Each Memorial Day, tourists descend on the nation’s capital to visit memorials and monuments honoring members of the U.S. armed forces who've died defending their country. For the family and friends of the fallen, the act of remembering is daily—as is their grief. This distinction between public acknowledgement and private grief is captured tangibly in the sites on the National Mall.
Often the terms “monument” and “memorial” are used interchangeably to describe the iconic sites in the nation’s capital, but there is a difference. The New York Times recently cited philosopher of art Arthur Danto’s definition to illustrate this distinction: “We erect monuments so that we shall always remember, and build memorials so that we shall never forget.” While memorials are a source of remembrance, monuments seek to celebrate the purpose, the accomplishments, the heroic. They evoke the cause. As the Global War on Terror Memorial Foundation campaigns for a site to honor those who've died in Iraq and Afghanistan, its members will likely have to grapple with these definitions in deciding what exactly it should be.
In March, Representatives Mike Gallagher and Seth Moulton introduced legislation authorizing a study and fundraising for a new national memorial. The bill also exempts the memorial from current law, which states that a memorial can’t be authorized until at least 10 years after the war has ended. The Global War on Terror Memorial Foundation is leading the initiative. In an interview with The San Diego Union-Tribune, Andrew Brennan, the founder and executive director of the group, argued that “we have met the historic burden context,” in light of the thousands of those who have died, been wounded, or deal with post-traumatic stress. But memorializing wars while confronting and remembering sacrifice can be a complicated endeavor.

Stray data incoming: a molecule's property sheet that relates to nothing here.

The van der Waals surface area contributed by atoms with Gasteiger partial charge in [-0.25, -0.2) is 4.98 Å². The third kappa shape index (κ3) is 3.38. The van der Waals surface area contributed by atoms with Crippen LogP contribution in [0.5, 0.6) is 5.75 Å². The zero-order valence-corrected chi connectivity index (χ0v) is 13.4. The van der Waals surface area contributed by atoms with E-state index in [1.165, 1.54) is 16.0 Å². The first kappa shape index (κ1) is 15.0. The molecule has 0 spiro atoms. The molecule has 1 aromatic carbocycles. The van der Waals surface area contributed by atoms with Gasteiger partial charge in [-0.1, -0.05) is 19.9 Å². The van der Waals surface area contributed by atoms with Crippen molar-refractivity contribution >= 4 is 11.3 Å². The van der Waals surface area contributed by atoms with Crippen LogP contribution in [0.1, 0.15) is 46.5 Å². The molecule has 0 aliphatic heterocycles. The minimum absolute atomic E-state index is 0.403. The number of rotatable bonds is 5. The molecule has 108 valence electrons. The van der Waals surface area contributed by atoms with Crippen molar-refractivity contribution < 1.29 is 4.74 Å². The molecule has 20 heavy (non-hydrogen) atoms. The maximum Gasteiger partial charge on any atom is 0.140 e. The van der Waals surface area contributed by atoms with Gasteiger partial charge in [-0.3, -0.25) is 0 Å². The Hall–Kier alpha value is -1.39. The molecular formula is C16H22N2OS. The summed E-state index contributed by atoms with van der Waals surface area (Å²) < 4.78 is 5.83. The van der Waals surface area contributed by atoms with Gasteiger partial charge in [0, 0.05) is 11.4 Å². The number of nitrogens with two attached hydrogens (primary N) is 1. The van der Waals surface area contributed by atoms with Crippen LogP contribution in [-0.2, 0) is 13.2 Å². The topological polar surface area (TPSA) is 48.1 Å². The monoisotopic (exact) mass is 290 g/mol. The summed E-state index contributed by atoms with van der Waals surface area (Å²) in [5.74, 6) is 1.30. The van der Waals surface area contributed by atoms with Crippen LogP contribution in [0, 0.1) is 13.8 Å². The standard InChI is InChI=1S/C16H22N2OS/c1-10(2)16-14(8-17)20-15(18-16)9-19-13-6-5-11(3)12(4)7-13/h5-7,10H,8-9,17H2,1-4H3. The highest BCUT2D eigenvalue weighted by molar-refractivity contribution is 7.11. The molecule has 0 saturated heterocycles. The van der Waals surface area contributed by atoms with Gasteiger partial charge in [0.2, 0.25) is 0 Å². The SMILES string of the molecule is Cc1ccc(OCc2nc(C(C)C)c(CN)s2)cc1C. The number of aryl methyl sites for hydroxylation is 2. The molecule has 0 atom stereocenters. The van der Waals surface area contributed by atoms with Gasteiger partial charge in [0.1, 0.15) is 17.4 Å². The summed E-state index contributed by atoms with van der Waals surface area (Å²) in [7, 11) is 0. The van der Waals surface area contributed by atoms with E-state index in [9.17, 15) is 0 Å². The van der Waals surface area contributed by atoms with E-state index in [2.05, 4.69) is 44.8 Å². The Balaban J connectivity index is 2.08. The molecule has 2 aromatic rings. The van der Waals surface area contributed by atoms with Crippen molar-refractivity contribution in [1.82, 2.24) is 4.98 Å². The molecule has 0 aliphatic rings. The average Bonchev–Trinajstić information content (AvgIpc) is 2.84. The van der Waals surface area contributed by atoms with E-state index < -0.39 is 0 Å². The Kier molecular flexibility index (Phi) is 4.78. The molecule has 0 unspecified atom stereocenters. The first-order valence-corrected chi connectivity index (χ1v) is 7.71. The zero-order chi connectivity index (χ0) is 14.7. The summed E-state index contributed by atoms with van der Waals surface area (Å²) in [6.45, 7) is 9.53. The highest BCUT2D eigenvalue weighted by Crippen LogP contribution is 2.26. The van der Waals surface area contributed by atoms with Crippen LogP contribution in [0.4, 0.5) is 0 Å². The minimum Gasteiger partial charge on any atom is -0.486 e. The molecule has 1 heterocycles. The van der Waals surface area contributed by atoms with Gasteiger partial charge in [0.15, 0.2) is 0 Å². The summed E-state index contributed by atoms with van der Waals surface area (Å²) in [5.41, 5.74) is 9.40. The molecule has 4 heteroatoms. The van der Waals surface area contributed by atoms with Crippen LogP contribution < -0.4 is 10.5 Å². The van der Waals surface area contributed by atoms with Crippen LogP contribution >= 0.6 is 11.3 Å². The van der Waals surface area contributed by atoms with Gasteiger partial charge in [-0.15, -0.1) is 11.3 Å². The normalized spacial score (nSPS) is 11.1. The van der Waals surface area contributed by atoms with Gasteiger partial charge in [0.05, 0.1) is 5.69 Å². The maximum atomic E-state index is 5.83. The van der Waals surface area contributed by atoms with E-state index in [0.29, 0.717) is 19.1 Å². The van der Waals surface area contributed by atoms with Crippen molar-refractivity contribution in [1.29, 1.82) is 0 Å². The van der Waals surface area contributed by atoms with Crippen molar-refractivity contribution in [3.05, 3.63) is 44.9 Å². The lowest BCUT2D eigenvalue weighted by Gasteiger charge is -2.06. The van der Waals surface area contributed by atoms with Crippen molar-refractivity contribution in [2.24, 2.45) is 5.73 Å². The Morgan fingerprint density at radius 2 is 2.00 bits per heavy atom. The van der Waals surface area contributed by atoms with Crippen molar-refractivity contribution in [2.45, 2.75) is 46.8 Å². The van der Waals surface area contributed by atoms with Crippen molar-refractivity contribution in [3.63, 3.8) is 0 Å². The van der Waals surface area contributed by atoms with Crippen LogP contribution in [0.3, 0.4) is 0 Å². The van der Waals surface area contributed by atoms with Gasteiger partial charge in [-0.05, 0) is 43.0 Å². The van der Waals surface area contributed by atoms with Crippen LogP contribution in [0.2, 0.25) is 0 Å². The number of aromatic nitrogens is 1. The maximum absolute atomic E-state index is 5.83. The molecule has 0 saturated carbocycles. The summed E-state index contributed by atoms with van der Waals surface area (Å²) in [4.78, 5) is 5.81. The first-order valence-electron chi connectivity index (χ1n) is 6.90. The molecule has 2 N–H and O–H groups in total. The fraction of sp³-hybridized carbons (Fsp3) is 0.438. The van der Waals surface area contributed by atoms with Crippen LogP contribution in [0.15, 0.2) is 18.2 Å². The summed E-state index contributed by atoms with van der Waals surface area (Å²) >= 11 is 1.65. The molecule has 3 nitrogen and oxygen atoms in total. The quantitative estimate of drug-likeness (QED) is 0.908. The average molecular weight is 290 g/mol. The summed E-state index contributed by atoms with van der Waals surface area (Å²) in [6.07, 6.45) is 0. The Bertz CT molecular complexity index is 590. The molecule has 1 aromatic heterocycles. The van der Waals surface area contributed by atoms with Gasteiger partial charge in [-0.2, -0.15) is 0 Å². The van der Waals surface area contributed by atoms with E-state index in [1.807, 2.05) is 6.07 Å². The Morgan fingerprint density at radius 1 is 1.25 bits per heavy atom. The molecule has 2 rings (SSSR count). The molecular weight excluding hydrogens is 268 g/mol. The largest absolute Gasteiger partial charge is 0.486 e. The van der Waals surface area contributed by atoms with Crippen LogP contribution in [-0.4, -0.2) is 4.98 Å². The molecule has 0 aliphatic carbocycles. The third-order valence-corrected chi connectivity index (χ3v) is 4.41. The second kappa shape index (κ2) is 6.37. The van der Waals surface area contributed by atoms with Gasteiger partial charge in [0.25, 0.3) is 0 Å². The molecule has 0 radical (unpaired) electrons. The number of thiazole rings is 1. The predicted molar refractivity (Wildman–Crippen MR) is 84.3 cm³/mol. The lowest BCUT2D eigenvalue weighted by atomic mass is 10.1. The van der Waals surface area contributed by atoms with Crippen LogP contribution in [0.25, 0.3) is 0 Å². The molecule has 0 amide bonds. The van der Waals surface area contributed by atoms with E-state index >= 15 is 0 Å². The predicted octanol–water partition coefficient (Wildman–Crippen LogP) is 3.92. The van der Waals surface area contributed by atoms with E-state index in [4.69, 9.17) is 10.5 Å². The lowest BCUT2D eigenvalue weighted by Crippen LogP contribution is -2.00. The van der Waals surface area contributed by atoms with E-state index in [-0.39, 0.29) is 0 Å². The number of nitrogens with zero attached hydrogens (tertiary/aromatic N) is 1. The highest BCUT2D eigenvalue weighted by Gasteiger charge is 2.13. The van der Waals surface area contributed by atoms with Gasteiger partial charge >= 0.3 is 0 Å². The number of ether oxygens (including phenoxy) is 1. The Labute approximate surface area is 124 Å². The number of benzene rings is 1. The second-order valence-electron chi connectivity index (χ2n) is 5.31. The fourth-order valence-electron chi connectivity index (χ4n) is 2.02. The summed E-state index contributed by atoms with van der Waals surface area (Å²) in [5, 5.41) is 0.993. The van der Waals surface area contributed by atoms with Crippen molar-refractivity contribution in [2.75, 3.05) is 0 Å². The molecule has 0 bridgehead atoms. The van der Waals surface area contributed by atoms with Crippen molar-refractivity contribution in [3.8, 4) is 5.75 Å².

The Vietnam Veterans Memorial Wall provides a striking example of this. The wall, inscribed with more than 58,000 names of servicemen and women, has become a major attraction in Washington D.C. and plans are now well underway for an adjacent education center that will provide information on the individuals the wall records. But bringing the memorial to fruition was fraught with conflict. The tension that divided supporters of the memorial 35 years ago stemmed from two key questions: How does a nation remember its wars? How do we memorialize our war dead?
On July 1, 1980, Congress authorized the Vietnam Veterans Memorial Fund and allocated three acres on the National Mall near the Lincoln Memorial for its construction. The Memorial Fund, led by Vietnam veteran Jan Scrugg, the originator of the initiative, raised over $8 million with the support of nearly 300,000 individual contributors.
The design review committee selected the design of Yale University architecture student Maya Lin. Lin proposed a polished black granite wall with the inscribed names of the Americans who had died in the war. The proposed wall, with no decoration, not even a flag, provided a stunning tally of loss. Many of the early supporters of a memorial were troubled by the absence of any recognition of heroic service.
Vietnam veteran Jim Webb found it nihilistic, ignoring the honor and courage of those who served. Ross Perot, one of the early advocates of a memorial and a major financial contributor, called it a tombstone and Tom Carhart, a Vietnam veteran, described it as a “black gash of shame.”
The Vietnam Veterans Memorial leadership accommodated much of the criticism. They agreed to display prominently an American flag and commissioned Frederick Hart to design a statue that would stand nearby. With these modifications, then-Interior Secretary James Watt approved the plan. Hart’s “Three Soldiers” statue was dedicated in 1984. The 1993 dedication of the Vietnam Women’s Memorial recognized the thousands of women who served courageously in Vietnam. The wall—and the two accompanying statues—completed a site that many, including nearly all of the early critics, came to consider special, even sacred.
Today, the Vietnam Wall cries out eloquently the magnitude of sacrifice, nearly 500-feet long, marked by line after line of chiseled names. Each name, in turn, whispers the record of a single life lost, and invites its own private memorial. The ground below has been personalized by mementoes left behind—and by many tears.